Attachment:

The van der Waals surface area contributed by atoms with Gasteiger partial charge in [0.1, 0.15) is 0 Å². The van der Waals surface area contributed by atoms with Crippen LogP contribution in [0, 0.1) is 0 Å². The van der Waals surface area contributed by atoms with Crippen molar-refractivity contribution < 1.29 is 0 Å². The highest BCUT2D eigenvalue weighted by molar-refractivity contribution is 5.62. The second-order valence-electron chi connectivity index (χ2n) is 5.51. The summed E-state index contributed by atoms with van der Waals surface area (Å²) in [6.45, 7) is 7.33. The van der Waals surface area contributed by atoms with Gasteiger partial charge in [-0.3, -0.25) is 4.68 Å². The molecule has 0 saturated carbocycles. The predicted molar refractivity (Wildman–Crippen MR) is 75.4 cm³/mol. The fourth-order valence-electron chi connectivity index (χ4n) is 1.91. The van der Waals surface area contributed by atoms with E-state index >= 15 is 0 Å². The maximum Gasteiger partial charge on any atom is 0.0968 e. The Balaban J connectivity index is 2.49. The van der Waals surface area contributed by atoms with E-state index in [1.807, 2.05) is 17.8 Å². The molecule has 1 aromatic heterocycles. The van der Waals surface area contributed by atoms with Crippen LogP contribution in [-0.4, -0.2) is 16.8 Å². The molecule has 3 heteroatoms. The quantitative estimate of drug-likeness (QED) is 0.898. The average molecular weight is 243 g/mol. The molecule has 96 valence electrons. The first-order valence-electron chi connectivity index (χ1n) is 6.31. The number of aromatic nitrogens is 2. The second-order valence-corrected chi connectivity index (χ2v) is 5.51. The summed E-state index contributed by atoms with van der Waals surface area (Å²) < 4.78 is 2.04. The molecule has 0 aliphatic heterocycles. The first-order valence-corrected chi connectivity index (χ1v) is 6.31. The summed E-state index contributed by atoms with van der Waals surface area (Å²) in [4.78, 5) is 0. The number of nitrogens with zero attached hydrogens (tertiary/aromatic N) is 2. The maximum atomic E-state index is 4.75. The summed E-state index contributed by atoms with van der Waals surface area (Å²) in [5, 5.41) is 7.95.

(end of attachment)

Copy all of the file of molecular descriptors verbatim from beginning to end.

The van der Waals surface area contributed by atoms with Gasteiger partial charge in [0.1, 0.15) is 0 Å². The van der Waals surface area contributed by atoms with Crippen LogP contribution in [0, 0.1) is 0 Å². The van der Waals surface area contributed by atoms with Crippen molar-refractivity contribution < 1.29 is 0 Å². The highest BCUT2D eigenvalue weighted by molar-refractivity contribution is 5.62. The second-order valence-electron chi connectivity index (χ2n) is 5.51. The summed E-state index contributed by atoms with van der Waals surface area (Å²) in [6.45, 7) is 7.33. The van der Waals surface area contributed by atoms with Gasteiger partial charge in [-0.3, -0.25) is 4.68 Å². The molecule has 0 saturated carbocycles. The predicted molar refractivity (Wildman–Crippen MR) is 75.4 cm³/mol. The fourth-order valence-electron chi connectivity index (χ4n) is 1.91. The van der Waals surface area contributed by atoms with E-state index >= 15 is 0 Å². The maximum Gasteiger partial charge on any atom is 0.0968 e. The Balaban J connectivity index is 2.49. The van der Waals surface area contributed by atoms with E-state index in [1.807, 2.05) is 17.8 Å². The molecule has 1 aromatic heterocycles. The van der Waals surface area contributed by atoms with Crippen LogP contribution in [-0.4, -0.2) is 16.8 Å². The molecule has 3 heteroatoms. The quantitative estimate of drug-likeness (QED) is 0.898. The average molecular weight is 243 g/mol. The molecule has 96 valence electrons. The first-order valence-electron chi connectivity index (χ1n) is 6.31. The number of aromatic nitrogens is 2. The second-order valence-corrected chi connectivity index (χ2v) is 5.51. The summed E-state index contributed by atoms with van der Waals surface area (Å²) < 4.78 is 2.04. The molecule has 0 aliphatic heterocycles. The first-order valence-corrected chi connectivity index (χ1v) is 6.31. The summed E-state index contributed by atoms with van der Waals surface area (Å²) in [4.78, 5) is 0. The number of nitrogens with zero attached hydrogens (tertiary/aromatic N) is 2. The maximum atomic E-state index is 4.75. The summed E-state index contributed by atoms with van der Waals surface area (Å²) in [5, 5.41) is 7.95.